Unisaws...Are the Old Ones "Better" than the New Ones?

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I talked to that point when I answered this to begin with.
For some folks, the costs, and risks, of buying used are not equal.
IF there were a low risk, reasonable cost source of used gear, then many more folks would use it. Not every one is retired, with lots of tire- kicking time, and unlimited resources to use, in order to buy experienced gear. And some, many, live in old tool hell, or so they like to imagine.
The ability to buy a solid, clean, new tool, from a trusted dealer, at a fair price, is an option that many, including me, have taken. It's easier. quicker, and, from a time perspective, cheaper by far.
But life differs for everyone. That's why there are so many choices out there.
Patriarch
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Too_Many_Tools wrote:

I bought a General 650. <G>
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What you're asking, _may be_ the wrong question.
Sure, a well-kept, older saw _may be_ a 'better' saw, if you can find one, at a reasonable price, in a reasonable location, in a reasonable time frame, for your needs.
But how much time are you going to spend in the search? And is the search part of the fun of your hobby? For some folks it is, and that's just fine. It wasn't for me, so I slid some plastic across the counter at a local dealer 4 or 5 years ago, and they put a new saw in my truck, after checking to see that it had arrived in a happy condition.
And I've been happy with it since then.
Are there better saws out there? Yes, I saw a really nice Altendorf last weekend, and almost every Powermatic I've seen looks pretty sweet. A few of the older Unisaws are pretty rough, but most look like they still do the job, after a hard life.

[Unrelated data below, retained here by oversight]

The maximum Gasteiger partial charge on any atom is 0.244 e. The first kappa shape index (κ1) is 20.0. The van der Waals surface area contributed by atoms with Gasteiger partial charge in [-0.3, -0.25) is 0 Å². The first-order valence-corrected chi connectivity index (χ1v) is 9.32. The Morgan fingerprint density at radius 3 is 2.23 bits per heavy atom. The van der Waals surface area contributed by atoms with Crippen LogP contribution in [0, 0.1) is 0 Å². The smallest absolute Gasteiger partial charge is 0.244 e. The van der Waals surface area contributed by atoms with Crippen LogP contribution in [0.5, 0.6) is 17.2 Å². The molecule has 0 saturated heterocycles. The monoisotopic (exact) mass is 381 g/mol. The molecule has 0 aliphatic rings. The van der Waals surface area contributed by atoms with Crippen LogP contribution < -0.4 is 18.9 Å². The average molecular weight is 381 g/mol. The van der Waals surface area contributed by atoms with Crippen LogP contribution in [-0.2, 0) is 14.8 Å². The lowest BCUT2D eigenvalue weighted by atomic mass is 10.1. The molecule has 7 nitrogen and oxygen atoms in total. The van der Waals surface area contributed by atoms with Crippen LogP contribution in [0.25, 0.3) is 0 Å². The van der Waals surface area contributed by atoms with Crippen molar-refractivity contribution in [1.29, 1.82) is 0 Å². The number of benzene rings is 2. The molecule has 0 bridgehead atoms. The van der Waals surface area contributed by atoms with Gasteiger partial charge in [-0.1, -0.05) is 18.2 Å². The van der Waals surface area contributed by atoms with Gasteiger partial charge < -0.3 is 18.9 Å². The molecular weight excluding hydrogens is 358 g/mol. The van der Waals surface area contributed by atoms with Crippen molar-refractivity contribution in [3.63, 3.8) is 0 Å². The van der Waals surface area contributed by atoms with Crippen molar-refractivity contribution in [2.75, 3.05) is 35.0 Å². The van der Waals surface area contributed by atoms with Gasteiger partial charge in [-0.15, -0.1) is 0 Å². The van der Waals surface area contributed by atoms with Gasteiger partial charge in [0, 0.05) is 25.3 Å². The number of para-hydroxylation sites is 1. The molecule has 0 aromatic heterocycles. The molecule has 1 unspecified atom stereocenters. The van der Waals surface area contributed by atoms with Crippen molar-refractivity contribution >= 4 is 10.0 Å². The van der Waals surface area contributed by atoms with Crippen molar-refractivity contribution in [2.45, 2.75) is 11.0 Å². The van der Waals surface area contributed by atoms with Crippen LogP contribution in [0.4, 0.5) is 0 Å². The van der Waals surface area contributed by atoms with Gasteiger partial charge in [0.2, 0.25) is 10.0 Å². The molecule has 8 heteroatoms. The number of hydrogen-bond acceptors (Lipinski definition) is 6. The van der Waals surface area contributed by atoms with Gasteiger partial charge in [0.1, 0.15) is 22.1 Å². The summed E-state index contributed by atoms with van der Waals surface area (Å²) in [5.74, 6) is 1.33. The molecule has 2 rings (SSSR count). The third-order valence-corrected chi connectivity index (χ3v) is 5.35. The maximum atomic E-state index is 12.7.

Were I buying today, the saw I'd buy would most likely be something other than a Unisaw, though. Current uproar in the company has made for a lot of uncertainty. Probably a Powermatic, or one of the Canadian Generals...
But still new. I'm like that. YMMV.
Patriarch
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"Too_Many_Tools"

IMHO - Either one. My fathers Unisaw is an older and mine is newer. They both work great. I would buy the one that checks out the best. Look for broken or chipped corners. This may indicate it was dropped. Take a 24" straight edge and check the table for flatness. Run each and listen for bearing noise. Run the trunion from stop to stop (up and down and tilt) and feel for backlash and effort. Take a dial indicator and check for arbor runout. (Use a new or known flat blade.) Finally check the motor for heat generation and noise, listen carefully at startup and feel for full speed vibration.
If none of the above is possible, buy the one taht makes you feel good.
Dave
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Thanks for the responses so far....
I am considering a couple of Unisaw with the cast iron dust cover on the side and with the smaller motors...any opinions on these?
TMT
Too_Many_Tools wrote:

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Too_Many_Tools wrote:

That goose egg motor cover is tough to find. Seen them, just the cover, going for between $200 and $300 on ebay. Not sure what you mean by "smaller motor," but if it is the 1 HP IR "bullet style" motor, power shouldn't be an issue unless you're going to put it in a heavy use commercial environment. That motor is a heck of a lot more powerful than a 1 HP motor you would find on a newer saw.
If the rest of the saw is in good shape, and the price is right, I would go for it.
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Too_Many_Tools wrote:

The mechanical working of the saw hasn't changed much if all since it was first manufactured in 1939ish.
The older saws have heavier cabinets and cast iron bases.
The older saws have 1750 motors. Newer are about 2x that. Fewer revolutions means less wear & tear on the motor.
The older saws are cheaper, but used. The good news is that cast iron & steel clean up pretty well.
A biesemeyer fence is $300 and fits both.
I think the older are a better deal. But like a few have said, it takes some time to find a decent one and some work to get it all nice & shiney
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